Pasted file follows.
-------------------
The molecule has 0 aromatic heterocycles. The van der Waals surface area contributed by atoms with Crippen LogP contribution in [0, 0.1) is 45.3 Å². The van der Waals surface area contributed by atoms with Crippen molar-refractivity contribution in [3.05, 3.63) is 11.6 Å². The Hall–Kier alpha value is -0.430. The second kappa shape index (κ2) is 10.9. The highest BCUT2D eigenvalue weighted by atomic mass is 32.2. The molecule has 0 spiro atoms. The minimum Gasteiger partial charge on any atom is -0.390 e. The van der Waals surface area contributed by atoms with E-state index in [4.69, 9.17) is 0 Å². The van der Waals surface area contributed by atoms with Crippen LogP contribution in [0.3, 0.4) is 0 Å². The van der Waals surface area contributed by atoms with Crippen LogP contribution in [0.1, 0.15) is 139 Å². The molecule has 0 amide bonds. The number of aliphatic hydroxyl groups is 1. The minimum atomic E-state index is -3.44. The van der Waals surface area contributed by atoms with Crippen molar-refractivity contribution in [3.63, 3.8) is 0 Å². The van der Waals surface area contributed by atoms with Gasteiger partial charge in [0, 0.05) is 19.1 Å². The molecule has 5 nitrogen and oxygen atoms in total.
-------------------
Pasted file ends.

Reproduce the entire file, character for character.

The molecule has 0 aromatic heterocycles. The van der Waals surface area contributed by atoms with Crippen LogP contribution in [0, 0.1) is 45.3 Å². The van der Waals surface area contributed by atoms with Crippen molar-refractivity contribution in [3.05, 3.63) is 11.6 Å². The Hall–Kier alpha value is -0.430. The second kappa shape index (κ2) is 10.9. The highest BCUT2D eigenvalue weighted by atomic mass is 32.2. The molecule has 0 spiro atoms. The minimum Gasteiger partial charge on any atom is -0.390 e. The van der Waals surface area contributed by atoms with E-state index in [4.69, 9.17) is 0 Å². The van der Waals surface area contributed by atoms with Crippen LogP contribution in [0.3, 0.4) is 0 Å². The van der Waals surface area contributed by atoms with Crippen LogP contribution in [0.1, 0.15) is 139 Å². The molecule has 0 amide bonds. The number of aliphatic hydroxyl groups is 1. The minimum atomic E-state index is -3.44. The van der Waals surface area contributed by atoms with Crippen molar-refractivity contribution in [3.63, 3.8) is 0 Å². The van der Waals surface area contributed by atoms with Gasteiger partial charge in [0, 0.05) is 19.1 Å². The molecule has 5 nitrogen and oxygen atoms in total.